In this interview with Nairametrics, the Head, Research, Evaluation and learning efforts at Jobberman Nigeria, an online career portal, Femi Balogun, explained that not enough jobs are being created. In 2018, he said Nigeria only created about 450,000 new jobs while over 5 million people joined the labour force.
To him, limited interaction between employers and job seekers as well as policy and cultural constraints are at the core of the employment challenges the nation currently is facing. Excerpts:
How would you assess unemployment in Nigeria, especially with the second wave of Covid-19?
Unemployment has been a critical issue for the country and this has deepened due to the COVID-19 pandemic. According to the National Bureau of Statistics (NBS), between Q3 2018 and Q2 2020, Nigeria’s unemployment rate rose from 23.1% to 27.1%, while the underemployment rate rose from 20.1% to 28.6%. Recent projections also suggest that, in 2021, Nigeria’s unemployment rate will reach an all-time high of 31.4%.
A number of factors contribute to this. Firstly, is that not enough jobs are being created – in 2018 for instance, Nigeria only created about 450,000 new jobs while over 5 million people joined the labour force. Furthermore, gaps within our education system also contribute to this challenge as World Bank data suggests that 18 – 20% of tertiary graduates will require training interventions for about 1 – 4 years to become employable. At the same time, limited interaction between employers and job seekers as well as policy and cultural constraints are that core of the employment challenge we are currently faced with.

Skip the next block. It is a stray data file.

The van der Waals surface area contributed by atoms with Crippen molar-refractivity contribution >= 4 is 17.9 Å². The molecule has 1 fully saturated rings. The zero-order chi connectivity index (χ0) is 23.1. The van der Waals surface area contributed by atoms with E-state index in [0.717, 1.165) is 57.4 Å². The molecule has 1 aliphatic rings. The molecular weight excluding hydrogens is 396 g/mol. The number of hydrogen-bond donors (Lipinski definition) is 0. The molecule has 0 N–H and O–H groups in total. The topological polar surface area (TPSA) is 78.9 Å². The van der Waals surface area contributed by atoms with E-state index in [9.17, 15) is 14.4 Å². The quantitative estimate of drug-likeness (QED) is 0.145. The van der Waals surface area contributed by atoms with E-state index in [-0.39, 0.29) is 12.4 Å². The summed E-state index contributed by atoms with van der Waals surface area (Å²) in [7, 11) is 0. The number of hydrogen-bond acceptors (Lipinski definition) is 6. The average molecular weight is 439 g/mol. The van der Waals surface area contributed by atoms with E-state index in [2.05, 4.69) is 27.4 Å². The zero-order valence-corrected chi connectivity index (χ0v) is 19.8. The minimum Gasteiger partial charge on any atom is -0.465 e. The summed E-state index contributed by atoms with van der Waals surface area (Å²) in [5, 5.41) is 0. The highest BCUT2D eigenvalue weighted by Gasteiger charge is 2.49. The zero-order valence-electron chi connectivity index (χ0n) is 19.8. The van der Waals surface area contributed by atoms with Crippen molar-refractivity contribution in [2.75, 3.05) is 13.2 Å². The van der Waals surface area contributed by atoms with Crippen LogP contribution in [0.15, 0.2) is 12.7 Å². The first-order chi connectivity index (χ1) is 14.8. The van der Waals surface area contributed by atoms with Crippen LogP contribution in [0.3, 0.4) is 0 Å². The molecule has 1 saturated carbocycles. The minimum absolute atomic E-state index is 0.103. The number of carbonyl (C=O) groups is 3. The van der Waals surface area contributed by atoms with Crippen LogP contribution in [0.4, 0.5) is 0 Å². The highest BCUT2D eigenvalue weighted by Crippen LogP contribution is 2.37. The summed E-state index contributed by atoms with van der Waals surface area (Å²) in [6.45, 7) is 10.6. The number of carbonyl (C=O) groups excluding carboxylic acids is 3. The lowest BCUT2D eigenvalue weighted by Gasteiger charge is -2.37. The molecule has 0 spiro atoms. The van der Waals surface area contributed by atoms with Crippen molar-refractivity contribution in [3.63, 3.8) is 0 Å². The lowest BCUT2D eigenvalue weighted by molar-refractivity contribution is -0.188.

The issues that mitigate such high levels of unemployment and underemployment needs to be addressed with urgency.
If Nigeria is home to about half of West Africa’s young people, what size of the population are jobless?
With a population of 200 million, young people make up half of the country’s population. According to PWC unemployment is highest amongst youth between 15-34 years (41% amongst 15-24-year-olds and 31% amongst 25 – 34-year-olds), and this group constitutes 35% of the country’s population – one of the largest in the world.
Data from the Nigerian Bureau of Statistics has also shown that the number of unemployed 24-year-olds [40% of the youth labour force] in the country has almost tripled to 14 million since 2014.
How would you assess skill gaps in Nigeria and what sectors are most affected?
Our evaluation of the jobs market shows high competency in digital skills at entry-level positions but as the skills required advance, there is a dramatic fall in qualified candidates and applications made. For instance, there is an overwhelming skills gap in three subsectors – Software Development, Digital Analysis and Network & Cybersecurity.